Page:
Eldritch Warlord:
Viruses aren't organisms so it didn't really "come back to life." It just remained viable.

I was just about to get my angry stick out for this. Viruses are not alive - they can't come back to life. They can only become active. They can also go inactive as many of them do.

Could this be fixed because it make the writer look rather dumb.
Because he even quoted:

"This is the first time we've seen a virus that's still infectious after this length of time,

I went to look into this, and it seems that viruses are contentiously considered a form of life, or at the edges of the definitions of life, at least on wikipedia.

Are either of you virologists or biologists or otherwise educated who could elaborate further on this?

Space agencies have decontamination protocols in slim chance an alien disease is encountered. Yet, here we have people digging 10,000 year old mammoths out of the ice and trying to snack on them.

We already know that water bears can survive everything short of a point blank nuclear blast, and that 0.001% that of bacteria that soap and hand sanitizers are missing are getting stronger and multiplying. So, it's no stretch to think there's preserved pathogens waiting out there to be uncovered.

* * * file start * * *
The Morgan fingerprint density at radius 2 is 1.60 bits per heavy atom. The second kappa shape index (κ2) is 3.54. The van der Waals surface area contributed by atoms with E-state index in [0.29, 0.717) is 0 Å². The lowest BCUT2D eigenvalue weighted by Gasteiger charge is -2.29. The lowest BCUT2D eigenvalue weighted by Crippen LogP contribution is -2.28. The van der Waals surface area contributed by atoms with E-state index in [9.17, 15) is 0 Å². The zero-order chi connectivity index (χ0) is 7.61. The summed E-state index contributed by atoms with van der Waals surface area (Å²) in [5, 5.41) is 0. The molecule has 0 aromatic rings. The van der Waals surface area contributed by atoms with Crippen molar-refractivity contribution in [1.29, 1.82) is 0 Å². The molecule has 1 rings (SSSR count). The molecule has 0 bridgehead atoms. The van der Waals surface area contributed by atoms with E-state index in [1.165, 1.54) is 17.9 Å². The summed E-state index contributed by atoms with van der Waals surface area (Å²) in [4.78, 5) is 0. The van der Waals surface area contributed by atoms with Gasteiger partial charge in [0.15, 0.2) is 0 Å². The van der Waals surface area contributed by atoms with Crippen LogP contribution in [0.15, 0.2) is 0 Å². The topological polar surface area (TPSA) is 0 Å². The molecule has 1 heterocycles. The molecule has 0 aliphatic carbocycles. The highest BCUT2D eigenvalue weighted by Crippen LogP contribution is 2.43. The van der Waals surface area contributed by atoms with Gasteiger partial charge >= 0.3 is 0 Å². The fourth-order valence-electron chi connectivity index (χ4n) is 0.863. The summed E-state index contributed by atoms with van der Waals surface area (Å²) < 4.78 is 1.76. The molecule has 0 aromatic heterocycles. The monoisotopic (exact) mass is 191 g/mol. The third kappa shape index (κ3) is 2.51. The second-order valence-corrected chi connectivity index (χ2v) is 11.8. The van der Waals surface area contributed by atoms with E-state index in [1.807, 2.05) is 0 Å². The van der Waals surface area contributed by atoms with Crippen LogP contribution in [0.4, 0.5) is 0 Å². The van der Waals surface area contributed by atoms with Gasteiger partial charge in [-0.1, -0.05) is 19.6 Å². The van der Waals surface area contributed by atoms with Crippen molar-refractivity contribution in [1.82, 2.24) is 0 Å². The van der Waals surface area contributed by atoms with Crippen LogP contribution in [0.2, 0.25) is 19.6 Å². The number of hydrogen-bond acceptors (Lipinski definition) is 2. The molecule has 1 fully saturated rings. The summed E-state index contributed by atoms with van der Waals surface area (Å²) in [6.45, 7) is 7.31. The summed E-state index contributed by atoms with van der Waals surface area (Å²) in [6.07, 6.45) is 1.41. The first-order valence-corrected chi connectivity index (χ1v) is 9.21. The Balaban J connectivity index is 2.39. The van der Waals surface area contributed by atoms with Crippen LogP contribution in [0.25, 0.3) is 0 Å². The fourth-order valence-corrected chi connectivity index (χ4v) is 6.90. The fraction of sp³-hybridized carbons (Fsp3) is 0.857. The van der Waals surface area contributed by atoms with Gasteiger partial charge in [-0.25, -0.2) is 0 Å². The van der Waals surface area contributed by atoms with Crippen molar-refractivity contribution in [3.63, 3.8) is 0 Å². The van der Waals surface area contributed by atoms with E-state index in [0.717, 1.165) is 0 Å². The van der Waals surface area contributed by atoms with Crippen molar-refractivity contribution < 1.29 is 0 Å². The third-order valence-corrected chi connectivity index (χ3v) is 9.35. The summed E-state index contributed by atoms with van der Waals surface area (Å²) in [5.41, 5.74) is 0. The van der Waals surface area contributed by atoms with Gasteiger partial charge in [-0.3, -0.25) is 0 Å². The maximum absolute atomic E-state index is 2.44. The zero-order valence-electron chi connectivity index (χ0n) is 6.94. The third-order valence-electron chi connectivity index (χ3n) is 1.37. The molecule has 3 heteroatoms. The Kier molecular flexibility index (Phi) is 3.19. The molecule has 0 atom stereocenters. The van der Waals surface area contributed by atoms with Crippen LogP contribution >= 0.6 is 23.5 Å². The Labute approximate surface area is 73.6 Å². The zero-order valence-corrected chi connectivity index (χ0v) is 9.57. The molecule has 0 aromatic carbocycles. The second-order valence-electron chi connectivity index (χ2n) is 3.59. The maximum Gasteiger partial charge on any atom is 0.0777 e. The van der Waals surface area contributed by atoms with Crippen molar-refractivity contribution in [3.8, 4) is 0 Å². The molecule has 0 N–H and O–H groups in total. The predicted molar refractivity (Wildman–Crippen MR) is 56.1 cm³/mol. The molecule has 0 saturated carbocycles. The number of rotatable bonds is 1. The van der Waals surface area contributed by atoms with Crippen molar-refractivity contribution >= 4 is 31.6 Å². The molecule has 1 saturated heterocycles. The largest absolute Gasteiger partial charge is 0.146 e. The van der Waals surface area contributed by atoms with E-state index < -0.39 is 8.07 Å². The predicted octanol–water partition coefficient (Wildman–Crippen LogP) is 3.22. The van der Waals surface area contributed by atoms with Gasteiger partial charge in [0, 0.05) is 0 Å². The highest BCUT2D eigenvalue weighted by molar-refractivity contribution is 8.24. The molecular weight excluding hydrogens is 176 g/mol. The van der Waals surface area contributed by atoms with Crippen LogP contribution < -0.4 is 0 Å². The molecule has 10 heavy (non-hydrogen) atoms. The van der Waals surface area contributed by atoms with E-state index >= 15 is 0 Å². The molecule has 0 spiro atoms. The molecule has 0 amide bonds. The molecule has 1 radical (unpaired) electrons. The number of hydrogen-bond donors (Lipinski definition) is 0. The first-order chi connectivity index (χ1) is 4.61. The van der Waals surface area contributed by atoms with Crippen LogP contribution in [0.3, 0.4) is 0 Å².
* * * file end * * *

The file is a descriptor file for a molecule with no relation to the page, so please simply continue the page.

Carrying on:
dalek sec:

I could have sworn something like this was done for a older episode of the X-Files back in day....

Season One, Episode 8. "Ice." Good episode.

the December King:

SinisterGehe:

Eldritch Warlord:
Viruses aren't organisms so it didn't really "come back to life." It just remained viable.

I was just about to get my angry stick out for this. Viruses are not alive - they can't come back to life. They can only become active. They can also go inactive as many of them do.